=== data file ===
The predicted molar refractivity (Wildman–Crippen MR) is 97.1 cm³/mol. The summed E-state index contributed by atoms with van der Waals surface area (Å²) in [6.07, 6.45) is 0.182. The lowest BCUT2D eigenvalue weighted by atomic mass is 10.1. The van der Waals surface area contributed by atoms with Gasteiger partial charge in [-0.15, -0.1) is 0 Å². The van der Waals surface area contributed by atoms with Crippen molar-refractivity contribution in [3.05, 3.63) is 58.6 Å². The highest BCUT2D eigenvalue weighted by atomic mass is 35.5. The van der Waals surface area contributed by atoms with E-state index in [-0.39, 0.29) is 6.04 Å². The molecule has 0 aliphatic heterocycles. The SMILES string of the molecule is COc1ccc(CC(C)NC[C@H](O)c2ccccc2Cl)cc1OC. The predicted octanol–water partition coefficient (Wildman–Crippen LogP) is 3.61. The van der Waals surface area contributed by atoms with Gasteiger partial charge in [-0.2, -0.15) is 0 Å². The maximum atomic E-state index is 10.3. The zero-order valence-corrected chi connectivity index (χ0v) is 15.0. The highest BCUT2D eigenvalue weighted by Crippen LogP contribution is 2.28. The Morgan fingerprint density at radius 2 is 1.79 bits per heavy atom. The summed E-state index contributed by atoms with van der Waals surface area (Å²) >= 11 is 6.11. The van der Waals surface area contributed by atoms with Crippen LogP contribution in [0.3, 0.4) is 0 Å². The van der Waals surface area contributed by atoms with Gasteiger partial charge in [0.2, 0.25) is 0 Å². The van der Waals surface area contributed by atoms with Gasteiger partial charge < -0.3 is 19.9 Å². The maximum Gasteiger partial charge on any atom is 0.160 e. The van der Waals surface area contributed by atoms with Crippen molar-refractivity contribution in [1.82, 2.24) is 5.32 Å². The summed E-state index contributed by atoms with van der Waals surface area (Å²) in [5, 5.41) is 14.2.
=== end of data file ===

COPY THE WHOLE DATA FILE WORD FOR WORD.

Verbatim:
The predicted molar refractivity (Wildman–Crippen MR) is 97.1 cm³/mol. The summed E-state index contributed by atoms with van der Waals surface area (Å²) in [6.07, 6.45) is 0.182. The lowest BCUT2D eigenvalue weighted by atomic mass is 10.1. The van der Waals surface area contributed by atoms with Gasteiger partial charge in [-0.15, -0.1) is 0 Å². The van der Waals surface area contributed by atoms with Crippen molar-refractivity contribution in [3.05, 3.63) is 58.6 Å². The highest BCUT2D eigenvalue weighted by atomic mass is 35.5. The van der Waals surface area contributed by atoms with E-state index in [-0.39, 0.29) is 6.04 Å². The molecule has 0 aliphatic heterocycles. The SMILES string of the molecule is COc1ccc(CC(C)NC[C@H](O)c2ccccc2Cl)cc1OC. The predicted octanol–water partition coefficient (Wildman–Crippen LogP) is 3.61. The van der Waals surface area contributed by atoms with Gasteiger partial charge in [-0.2, -0.15) is 0 Å². The maximum atomic E-state index is 10.3. The zero-order valence-corrected chi connectivity index (χ0v) is 15.0. The highest BCUT2D eigenvalue weighted by Crippen LogP contribution is 2.28. The Morgan fingerprint density at radius 2 is 1.79 bits per heavy atom. The summed E-state index contributed by atoms with van der Waals surface area (Å²) >= 11 is 6.11. The van der Waals surface area contributed by atoms with Crippen LogP contribution in [0.3, 0.4) is 0 Å². The van der Waals surface area contributed by atoms with Gasteiger partial charge in [0.2, 0.25) is 0 Å². The van der Waals surface area contributed by atoms with Gasteiger partial charge < -0.3 is 19.9 Å². The maximum Gasteiger partial charge on any atom is 0.160 e. The van der Waals surface area contributed by atoms with Crippen molar-refractivity contribution in [1.82, 2.24) is 5.32 Å². The summed E-state index contributed by atoms with van der Waals surface area (Å²) in [5, 5.41) is 14.2.